‘If you want to grow in business, pay it forward’

By Our Reporter
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Jospephs Gate

Sreeni Pillamarri on the business philosophy he inherited from his father

From apprehension at the thought of settling in a new country to elation at the plethora of opportunity it had to offer, it has been an eventful two decades for Sreeni Pillamarri.

Sreeni migrated to Australia in 1998, following his family and brother who migrated in seven years before him. “Initially, I was not keen to migrate. I was happy back in India. But once I came here, I saw the opportunities in this beautiful land. And I knew I wanted to stay,” he says.

So, Sreeni finished his Master of Information Systems in Australia. In his early days, he was on a student visa, but then accepted his first job at Unisys, which allowed him to get permanent residency. “Two years later I became an Australian citizen because I knew this was where I wanted to be,” he says.

For four years Sreeni was the CEO of an Indian tech and media company, which involved a lot of travel between India and Australia. After helming senior and leadership roles in Australia and India, he decided to hone his entrepreneurial skills further and founded SoftLabs in 2012, a digital technology consulting company.

“I always wanted to be an entrepreneur, as I saw my father run a similar business,” says Sreeni, who works with businesses across retail, health, telecom and government. “A small business generates employment and supports the local community,” he says.

“The Australian market encourages small businesses and SoftLabs is fortunate to be one of them. It has come a long way and continues to see a sustainable growth,” he says.

In 2012, when Sreeni started SoftLabs, he also launched himself into active community work.

He has been an active community volunteer since his Uni days in Sydney. It’s a quality he imbibed early in childhood watching his father, grandparents and uncles doing the same back home in Hyderabad, India.

“I joined the Sydney Telugu Association as a member and worked with them on their community activities. I eventually became treasurer of the organisation.” Most recently, after serving as Secretary UIA, he was elected to lead the United Indian Associations Inc (UIA) as the President.

Sreeni serves in different roles as a community representative in organisations like the West Pennant Hills Cricket Club, Alive 905 FM, Sydney Telugu Association and United Indian Associations.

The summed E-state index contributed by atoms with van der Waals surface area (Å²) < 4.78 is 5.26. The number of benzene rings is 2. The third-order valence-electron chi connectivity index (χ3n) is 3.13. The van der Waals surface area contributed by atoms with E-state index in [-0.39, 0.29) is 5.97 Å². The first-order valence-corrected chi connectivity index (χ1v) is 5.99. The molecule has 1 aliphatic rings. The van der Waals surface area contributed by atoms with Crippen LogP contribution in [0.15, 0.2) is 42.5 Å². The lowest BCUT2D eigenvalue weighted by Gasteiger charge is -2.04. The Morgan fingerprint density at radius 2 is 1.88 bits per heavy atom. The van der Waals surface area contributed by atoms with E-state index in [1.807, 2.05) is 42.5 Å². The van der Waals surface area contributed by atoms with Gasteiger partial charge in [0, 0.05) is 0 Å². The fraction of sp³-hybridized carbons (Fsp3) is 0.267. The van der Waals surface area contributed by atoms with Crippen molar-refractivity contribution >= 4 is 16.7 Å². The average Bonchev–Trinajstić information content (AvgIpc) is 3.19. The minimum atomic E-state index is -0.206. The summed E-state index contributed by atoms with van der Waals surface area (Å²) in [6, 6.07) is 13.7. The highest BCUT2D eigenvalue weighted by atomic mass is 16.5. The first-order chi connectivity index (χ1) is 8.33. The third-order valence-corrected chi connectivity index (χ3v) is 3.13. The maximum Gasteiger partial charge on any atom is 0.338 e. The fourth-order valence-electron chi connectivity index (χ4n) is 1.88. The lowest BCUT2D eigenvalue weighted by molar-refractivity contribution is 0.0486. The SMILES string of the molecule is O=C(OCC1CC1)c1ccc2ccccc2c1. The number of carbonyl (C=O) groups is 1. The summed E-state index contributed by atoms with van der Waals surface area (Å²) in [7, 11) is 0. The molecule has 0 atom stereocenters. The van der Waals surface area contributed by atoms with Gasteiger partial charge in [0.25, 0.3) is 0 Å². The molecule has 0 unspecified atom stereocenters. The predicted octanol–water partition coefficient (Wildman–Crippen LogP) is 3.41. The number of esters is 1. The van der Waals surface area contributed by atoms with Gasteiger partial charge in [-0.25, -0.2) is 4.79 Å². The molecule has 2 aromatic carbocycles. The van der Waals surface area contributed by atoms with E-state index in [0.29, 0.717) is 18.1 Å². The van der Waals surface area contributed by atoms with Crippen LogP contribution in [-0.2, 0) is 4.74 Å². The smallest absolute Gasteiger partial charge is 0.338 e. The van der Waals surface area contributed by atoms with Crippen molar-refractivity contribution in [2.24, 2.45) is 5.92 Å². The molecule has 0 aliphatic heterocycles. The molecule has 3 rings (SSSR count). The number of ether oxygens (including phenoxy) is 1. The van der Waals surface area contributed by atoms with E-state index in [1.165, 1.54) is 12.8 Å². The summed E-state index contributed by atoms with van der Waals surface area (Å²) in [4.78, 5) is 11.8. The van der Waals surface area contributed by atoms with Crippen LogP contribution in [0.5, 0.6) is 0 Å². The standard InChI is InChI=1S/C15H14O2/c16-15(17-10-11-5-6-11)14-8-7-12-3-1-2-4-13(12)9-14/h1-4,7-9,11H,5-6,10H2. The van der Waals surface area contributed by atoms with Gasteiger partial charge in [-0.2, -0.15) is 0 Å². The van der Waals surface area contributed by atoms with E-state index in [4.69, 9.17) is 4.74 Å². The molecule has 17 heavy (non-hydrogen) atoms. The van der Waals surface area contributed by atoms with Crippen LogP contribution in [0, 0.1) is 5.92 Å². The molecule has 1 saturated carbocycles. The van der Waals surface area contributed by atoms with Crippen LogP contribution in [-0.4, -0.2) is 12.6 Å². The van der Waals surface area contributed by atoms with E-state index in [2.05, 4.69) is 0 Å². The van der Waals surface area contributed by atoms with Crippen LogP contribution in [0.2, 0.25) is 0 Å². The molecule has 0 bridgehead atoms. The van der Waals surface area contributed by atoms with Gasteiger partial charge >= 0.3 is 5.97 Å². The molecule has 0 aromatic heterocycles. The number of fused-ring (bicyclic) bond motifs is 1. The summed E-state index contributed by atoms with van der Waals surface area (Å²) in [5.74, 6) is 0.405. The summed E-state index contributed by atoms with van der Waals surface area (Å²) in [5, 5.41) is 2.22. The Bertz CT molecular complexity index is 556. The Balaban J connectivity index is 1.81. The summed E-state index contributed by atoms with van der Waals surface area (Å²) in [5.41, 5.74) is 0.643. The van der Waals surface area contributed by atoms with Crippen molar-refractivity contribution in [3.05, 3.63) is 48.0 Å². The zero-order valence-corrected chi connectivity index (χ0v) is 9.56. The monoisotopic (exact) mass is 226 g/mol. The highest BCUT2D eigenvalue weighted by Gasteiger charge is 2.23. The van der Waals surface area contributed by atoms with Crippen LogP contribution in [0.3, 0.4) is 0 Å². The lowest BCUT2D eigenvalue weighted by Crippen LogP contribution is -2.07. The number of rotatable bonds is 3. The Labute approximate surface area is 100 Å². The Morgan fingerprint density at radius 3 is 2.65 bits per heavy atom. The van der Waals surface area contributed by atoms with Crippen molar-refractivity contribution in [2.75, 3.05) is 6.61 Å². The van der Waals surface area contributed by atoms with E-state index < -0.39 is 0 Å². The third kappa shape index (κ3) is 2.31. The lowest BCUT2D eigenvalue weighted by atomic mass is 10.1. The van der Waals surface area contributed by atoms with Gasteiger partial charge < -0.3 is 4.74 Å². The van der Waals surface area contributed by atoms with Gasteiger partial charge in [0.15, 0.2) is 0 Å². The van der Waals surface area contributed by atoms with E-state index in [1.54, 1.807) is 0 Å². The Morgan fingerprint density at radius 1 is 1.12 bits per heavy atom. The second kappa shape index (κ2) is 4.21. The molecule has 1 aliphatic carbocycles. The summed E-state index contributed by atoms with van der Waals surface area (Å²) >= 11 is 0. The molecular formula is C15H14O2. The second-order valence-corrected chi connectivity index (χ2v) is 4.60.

In his two-year term as UIA President, his leadership has brought good governance, and awareness of multicultural activities, besides more social activities inviting active community representation at a large level, in terms of community engagement; migration support; government representation; seniors support; women empowerment and youth support. Under his leadership there are various organisations that have been supported like SES, Parramatta Mission, Cancer Council, Guide a Dog, and Aussie Farmers.

Sreeni’s initiatives have been inclusive to all ethnicities in Australia like the Australia-India Friendship Fair being renamed Mateship Fair, and extending relations with other communities like the Lebanese, Mexicans, Koreans, Nepalese, Chinese, Afghanis, Sri Lankans, Brazilian, and the Jewish.

“Being president of UIA is just a title. There are far more important things to do for the community, and I am fortunate to be given this opportunity. I feel proud to play a role in fostering diversity and representation in multicultural Australia.”

Sreeni’s initiative for ‘Walk for Farmers’ from Sydney to Canberra to aid local Aussie farmers facing drought was widely appreciated by local communities and reported by mainstream and regional media. The ‘Walk’ spread awareness about challenges faced by locals and farmers and put a spotlight on city folks to do their bit for them. The funds raised were donated to Aussie Farmers Ltd, to help drought-affected farmers.

Sreeni was a Citizen of the Year Finalist for Australia Day, in the City of Parramatta for his contribution in 2018-2019.

“We were a big family, and my father always told me to ‘pay it forward’ which is if someone helps you, you keep the chain going by helping others. Today, if my kids have good education and life, they should give the same foundation to their kids. It’s all about getting an opportunity, the interest to invest or grow wealth follows,” he says.

 

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